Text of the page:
So I’m coming to the point where I see organized religion as adult mass dress-up/make-believe, where adherents are tasked to really suspend their disbelief and, if they do, they get all these new playmates to play with.

It’s very important for all of these people to believe the exact same thing. If they do, they can stay and enjoy whatever emotional and social perks (friendship, emotional support, financial help, prestige) come along with this highly complex and sophisticated play.

Like all games, some folks who are involved with the rule-keeping decide for whatever reason that some people just aren’t playing the game right, or that those people shouldn’t even be allowed to play at all. For the ex-communicated and the shunned, this can result in real pain, pain that may be lifelong. This also, unfortunately, can be part of the overall structure of the game.

Things go overboard when those in control of the rule-keeping want to force everyone to play the same game. Just like in real life, some people want to play by house rules (alternative rules); some want to play a different game; and some don’t want to play any game at all. They just want to be left alone.

When the rule-makers / rule-keepers become megalomanical, they get it into their heads that the game is absolutely real, it’s non-negotiable; and they begin to believe they have the right to imitate some of the powers of the divine—that is, they feel they have the right to kill you.

This is a mental disorder. They have suspended disbelief so much that they believe themselves to be almighty.

The problem is, they seek to validate this belief by actually going out and killing people. (See Crusades, Spanish Inquisition, other holy wars.) In reverse logic, to them it makes sense: we kill in the name of God; giving and taking of life is a power we ascribe to God; therefore God exists.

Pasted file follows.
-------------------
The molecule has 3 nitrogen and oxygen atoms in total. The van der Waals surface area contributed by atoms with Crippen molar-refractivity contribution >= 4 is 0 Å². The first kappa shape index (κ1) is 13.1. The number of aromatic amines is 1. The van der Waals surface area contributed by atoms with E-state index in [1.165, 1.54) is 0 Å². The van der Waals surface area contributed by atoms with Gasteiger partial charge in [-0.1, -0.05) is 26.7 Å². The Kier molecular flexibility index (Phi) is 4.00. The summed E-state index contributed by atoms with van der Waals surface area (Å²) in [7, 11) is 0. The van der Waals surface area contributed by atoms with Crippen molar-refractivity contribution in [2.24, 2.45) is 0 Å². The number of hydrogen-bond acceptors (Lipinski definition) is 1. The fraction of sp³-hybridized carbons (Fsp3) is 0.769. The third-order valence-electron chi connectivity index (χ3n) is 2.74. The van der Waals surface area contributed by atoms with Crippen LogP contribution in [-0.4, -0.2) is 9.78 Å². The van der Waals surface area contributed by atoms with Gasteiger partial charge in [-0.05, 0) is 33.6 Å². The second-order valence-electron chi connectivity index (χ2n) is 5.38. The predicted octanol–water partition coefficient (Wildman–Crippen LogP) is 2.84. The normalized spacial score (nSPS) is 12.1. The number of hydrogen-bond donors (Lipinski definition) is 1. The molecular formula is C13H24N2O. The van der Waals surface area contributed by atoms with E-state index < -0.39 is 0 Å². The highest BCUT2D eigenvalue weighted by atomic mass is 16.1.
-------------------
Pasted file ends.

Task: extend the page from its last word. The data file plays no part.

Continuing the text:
Folks in the eighteenth century thought they had gotten some of that madness behind them by putting up a legal wall between church and state, whereby no one under implied or explicit penalty of death would be forced to play any of these games. This may not have always worked out in practice, but it was a good ideal, and democracies have been getting gradually more and more progressive/lax/understanding as the centuries have moved on.

Times evolve, you might say.

But now we are back in the grip of nationwide madness. True, at the moment only about 1 out of 5 Americans (1 out of 3 conservatives) believe in this new and ultra-fundamentalist point of view, but this extreme version is decked out with the imposition of beliefs on others via normally outside-of-game (secular) means. This historically has led to death by religious means.

No one wants to hear that their most cherished beliefs are a game. But that’s just what they are—beliefs. No one deserves to be oppressed to the point of death just so some insiders can keep pretending there’s just one game.

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This is a Creative Commons article. The original version of this article appeared here.

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